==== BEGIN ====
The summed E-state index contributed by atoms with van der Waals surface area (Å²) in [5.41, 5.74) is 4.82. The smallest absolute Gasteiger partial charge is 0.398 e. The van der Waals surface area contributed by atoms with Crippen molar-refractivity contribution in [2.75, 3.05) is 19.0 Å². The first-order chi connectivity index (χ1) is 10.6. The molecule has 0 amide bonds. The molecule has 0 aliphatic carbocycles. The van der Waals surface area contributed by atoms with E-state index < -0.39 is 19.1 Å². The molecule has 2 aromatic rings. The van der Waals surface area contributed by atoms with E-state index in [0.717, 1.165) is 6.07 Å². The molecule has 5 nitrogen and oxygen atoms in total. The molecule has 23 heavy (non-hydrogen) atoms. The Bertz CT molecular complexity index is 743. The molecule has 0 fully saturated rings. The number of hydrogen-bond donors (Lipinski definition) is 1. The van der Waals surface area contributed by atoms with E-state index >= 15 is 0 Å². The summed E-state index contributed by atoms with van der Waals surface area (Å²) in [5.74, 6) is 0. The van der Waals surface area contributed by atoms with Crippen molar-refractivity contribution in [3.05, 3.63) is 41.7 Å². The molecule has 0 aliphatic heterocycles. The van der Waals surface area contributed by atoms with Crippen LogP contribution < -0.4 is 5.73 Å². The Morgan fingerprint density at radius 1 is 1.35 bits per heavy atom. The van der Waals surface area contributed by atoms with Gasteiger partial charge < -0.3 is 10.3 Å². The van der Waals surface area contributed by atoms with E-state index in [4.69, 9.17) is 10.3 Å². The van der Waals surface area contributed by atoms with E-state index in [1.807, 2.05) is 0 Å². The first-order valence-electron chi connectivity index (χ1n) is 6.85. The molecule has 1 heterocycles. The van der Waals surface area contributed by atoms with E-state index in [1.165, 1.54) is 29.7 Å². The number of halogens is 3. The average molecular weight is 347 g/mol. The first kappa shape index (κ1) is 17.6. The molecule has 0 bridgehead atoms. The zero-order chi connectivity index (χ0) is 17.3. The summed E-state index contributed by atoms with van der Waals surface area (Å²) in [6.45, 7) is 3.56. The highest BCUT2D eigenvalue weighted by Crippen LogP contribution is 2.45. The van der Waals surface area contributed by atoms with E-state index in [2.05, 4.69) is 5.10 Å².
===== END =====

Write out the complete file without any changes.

The summed E-state index contributed by atoms with van der Waals surface area (Å²) in [5.41, 5.74) is 4.82. The smallest absolute Gasteiger partial charge is 0.398 e. The van der Waals surface area contributed by atoms with Crippen molar-refractivity contribution in [2.75, 3.05) is 19.0 Å². The first-order chi connectivity index (χ1) is 10.6. The molecule has 0 amide bonds. The molecule has 0 aliphatic carbocycles. The van der Waals surface area contributed by atoms with E-state index < -0.39 is 19.1 Å². The molecule has 2 aromatic rings. The van der Waals surface area contributed by atoms with E-state index in [0.717, 1.165) is 6.07 Å². The molecule has 5 nitrogen and oxygen atoms in total. The molecule has 23 heavy (non-hydrogen) atoms. The Bertz CT molecular complexity index is 743. The molecule has 0 fully saturated rings. The number of hydrogen-bond donors (Lipinski definition) is 1. The van der Waals surface area contributed by atoms with E-state index >= 15 is 0 Å². The summed E-state index contributed by atoms with van der Waals surface area (Å²) in [5.74, 6) is 0. The van der Waals surface area contributed by atoms with Crippen molar-refractivity contribution in [3.05, 3.63) is 41.7 Å². The molecule has 0 aliphatic heterocycles. The van der Waals surface area contributed by atoms with Crippen LogP contribution < -0.4 is 5.73 Å². The Morgan fingerprint density at radius 1 is 1.35 bits per heavy atom. The van der Waals surface area contributed by atoms with Gasteiger partial charge < -0.3 is 10.3 Å². The van der Waals surface area contributed by atoms with E-state index in [4.69, 9.17) is 10.3 Å². The van der Waals surface area contributed by atoms with E-state index in [1.807, 2.05) is 0 Å². The first-order valence-electron chi connectivity index (χ1n) is 6.85. The molecule has 1 heterocycles. The van der Waals surface area contributed by atoms with E-state index in [1.165, 1.54) is 29.7 Å². The number of halogens is 3. The average molecular weight is 347 g/mol. The first kappa shape index (κ1) is 17.6. The molecule has 0 bridgehead atoms. The zero-order chi connectivity index (χ0) is 17.3. The summed E-state index contributed by atoms with van der Waals surface area (Å²) in [6.45, 7) is 3.56. The highest BCUT2D eigenvalue weighted by Crippen LogP contribution is 2.45. The van der Waals surface area contributed by atoms with E-state index in [2.05, 4.69) is 5.10 Å².